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Durham 9-1-1 Center Extends Texting Trial for Emergency Help

Date: 2012-01-30
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Trial Period Extended to April 30th for Verizon Wireless Customers

In order to continue to gauge the effectiveness of the new“text-to-9-1-1” technology, the Durham Emergency Communications Center and Verizon Wireless are extending the trial period beyond the January 31st deadline to now end on April 30, 2012.

In August 2011, Durham residents and visitors who were also Verizon Wireless customers could send a text message to 9-1-1 for emergency help as part of a trial to test the potential of permanently offering this new technology. In order to have more data to determine whether this technology will be offered beyond the trial period, the Center will now accept emergency texts until the end of April.

According to James Soukup, director of the Durham Emergency Communications Center , this texting trial is still specifically designed for two types of emergency scenarios. “When asked to participate in this trial, we went into it as an opportunity to help potential victims who can't afford for someone to hear them make a 9-1-1 voice call as well as for deaf or hard of hearing residents who may be unable to speak to a telecommunicator,” Soukup said.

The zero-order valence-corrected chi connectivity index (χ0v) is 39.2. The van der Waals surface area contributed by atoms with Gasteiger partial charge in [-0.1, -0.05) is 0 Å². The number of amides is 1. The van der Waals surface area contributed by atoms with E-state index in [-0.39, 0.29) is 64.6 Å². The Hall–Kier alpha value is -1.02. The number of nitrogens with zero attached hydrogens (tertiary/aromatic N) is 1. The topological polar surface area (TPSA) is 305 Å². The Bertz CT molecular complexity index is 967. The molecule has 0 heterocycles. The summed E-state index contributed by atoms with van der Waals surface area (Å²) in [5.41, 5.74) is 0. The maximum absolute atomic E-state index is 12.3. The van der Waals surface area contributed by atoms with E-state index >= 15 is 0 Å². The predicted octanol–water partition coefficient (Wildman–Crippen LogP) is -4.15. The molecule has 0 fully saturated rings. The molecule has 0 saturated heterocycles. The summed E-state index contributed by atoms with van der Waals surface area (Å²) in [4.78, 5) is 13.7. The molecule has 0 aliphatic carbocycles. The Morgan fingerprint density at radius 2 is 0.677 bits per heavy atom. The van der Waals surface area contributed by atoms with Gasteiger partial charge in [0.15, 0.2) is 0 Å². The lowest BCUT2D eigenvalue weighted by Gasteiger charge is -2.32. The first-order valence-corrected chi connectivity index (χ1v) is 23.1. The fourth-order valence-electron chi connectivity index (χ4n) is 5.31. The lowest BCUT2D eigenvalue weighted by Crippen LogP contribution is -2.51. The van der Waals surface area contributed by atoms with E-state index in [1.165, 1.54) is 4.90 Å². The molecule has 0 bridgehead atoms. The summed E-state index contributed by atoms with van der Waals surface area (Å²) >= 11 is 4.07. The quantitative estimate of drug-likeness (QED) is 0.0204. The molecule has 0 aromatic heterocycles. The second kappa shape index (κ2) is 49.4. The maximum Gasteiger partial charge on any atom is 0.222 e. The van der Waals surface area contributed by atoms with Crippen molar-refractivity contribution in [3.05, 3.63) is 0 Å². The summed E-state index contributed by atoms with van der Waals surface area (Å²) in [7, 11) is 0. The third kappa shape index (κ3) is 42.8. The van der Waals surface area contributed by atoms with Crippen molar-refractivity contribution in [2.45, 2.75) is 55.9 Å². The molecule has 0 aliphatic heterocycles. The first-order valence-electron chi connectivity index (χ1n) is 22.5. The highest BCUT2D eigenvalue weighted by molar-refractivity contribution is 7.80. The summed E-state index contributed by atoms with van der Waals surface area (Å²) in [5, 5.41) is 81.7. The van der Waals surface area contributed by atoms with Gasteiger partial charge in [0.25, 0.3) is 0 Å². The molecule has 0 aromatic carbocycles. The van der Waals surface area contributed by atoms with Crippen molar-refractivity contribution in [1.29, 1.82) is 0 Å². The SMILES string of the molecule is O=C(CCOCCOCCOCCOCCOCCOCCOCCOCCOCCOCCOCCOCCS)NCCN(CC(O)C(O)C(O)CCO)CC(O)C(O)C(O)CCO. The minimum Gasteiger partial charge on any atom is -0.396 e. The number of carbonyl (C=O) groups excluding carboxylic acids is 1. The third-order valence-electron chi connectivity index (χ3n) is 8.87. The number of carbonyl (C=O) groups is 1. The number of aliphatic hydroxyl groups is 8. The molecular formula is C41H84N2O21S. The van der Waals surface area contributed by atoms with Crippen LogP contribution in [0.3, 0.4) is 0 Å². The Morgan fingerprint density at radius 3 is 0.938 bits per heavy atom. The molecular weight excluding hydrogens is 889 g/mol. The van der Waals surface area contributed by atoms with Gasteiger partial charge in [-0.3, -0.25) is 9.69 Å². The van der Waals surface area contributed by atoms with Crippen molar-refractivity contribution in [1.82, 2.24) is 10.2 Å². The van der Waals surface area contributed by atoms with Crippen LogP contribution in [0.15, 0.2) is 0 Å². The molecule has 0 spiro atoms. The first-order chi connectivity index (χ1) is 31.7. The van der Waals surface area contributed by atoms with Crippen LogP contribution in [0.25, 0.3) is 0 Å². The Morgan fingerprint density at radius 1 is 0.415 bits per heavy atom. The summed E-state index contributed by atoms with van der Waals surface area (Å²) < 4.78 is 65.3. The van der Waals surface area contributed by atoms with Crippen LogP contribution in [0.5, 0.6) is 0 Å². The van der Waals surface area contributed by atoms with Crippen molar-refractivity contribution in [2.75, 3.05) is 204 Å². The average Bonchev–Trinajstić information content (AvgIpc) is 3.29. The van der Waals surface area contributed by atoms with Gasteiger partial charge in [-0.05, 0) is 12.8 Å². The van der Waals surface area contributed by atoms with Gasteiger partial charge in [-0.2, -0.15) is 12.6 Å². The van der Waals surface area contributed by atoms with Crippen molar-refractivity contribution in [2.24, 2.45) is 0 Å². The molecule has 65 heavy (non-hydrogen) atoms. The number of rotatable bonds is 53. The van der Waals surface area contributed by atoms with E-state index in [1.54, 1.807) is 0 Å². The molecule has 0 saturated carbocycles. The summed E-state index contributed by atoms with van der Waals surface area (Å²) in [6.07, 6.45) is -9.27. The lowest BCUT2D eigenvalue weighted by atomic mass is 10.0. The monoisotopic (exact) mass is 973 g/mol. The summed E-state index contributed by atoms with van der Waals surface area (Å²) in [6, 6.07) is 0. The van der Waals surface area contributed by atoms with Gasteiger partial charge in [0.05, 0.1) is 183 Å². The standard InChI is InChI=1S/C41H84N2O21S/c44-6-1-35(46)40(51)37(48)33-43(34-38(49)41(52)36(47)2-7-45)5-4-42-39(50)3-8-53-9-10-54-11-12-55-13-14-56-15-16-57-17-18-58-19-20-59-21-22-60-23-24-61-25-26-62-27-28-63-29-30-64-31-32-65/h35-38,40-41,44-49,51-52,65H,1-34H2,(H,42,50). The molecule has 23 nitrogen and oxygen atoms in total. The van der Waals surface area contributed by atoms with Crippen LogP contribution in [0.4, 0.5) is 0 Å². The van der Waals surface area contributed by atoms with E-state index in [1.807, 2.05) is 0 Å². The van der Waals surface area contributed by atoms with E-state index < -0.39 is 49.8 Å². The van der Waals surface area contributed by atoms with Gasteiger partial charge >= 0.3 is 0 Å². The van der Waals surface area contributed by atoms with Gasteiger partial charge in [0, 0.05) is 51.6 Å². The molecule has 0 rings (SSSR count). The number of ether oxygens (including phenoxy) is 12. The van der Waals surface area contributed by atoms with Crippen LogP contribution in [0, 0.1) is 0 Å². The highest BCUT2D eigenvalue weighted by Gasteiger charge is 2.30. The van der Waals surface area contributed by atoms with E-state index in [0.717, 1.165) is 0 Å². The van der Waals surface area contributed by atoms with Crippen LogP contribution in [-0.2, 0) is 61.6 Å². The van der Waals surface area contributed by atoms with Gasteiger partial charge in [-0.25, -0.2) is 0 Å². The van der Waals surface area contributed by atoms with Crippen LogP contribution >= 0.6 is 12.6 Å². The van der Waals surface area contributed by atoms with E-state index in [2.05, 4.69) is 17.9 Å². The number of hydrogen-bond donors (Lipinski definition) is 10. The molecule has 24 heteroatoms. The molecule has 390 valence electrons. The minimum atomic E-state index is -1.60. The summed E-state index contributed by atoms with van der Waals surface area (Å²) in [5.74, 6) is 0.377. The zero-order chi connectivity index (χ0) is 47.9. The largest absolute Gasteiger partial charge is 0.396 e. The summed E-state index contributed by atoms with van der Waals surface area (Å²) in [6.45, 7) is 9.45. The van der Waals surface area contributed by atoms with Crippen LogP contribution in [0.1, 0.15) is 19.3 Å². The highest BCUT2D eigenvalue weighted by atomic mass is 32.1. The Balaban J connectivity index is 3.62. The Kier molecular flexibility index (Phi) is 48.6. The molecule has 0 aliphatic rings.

Since the“text-to-9-1-1” is still a trial program, Soukup reiterated that there are several parameters that users should be aware of before sending an emergency text message to 9-1-1. “At times, there can be limitations to sending an emergency text message and we that’s why we are extending the trial period by three months so we can test and evaluate all of the aspects of this technology before any potential widespread use,” Soukup said. “We understand the interest and potential value of this technology, but given the needs of public safety, it is imperative that we thoroughly examine all scenarios during the trial period to see if this type of technology works and if any problems arise that must be corrected before ‘text-to-9-1-1’ technology could be implemented on a widespread level.”

According to Jan Withers, director of the Division of Services for the Deaf and the Hard of Hearing with the N.C. Department of Health and Human Services, this type of service is an excellent option for residents who may have no other way to communicate during an emergency. “Many deaf and hard of hearing people rely on text as their sole means of communication and therefore currently have limited means of contacting 9-1-1 call centers for emergencies,” Withers said. “A national survey of people with disabilities found that 80 percent of the respondents would prefer to contact 9-1-1 using text. Given these facts, the significance of Durham ’s text-to-9-1-1 trial program cannot be overstated. The Durham Emergency Communications Center , Verizon, and Intrado are to be applauded for giving priority to the safety of Durham ’s estimated 28,000 deaf and hard of hearing people.”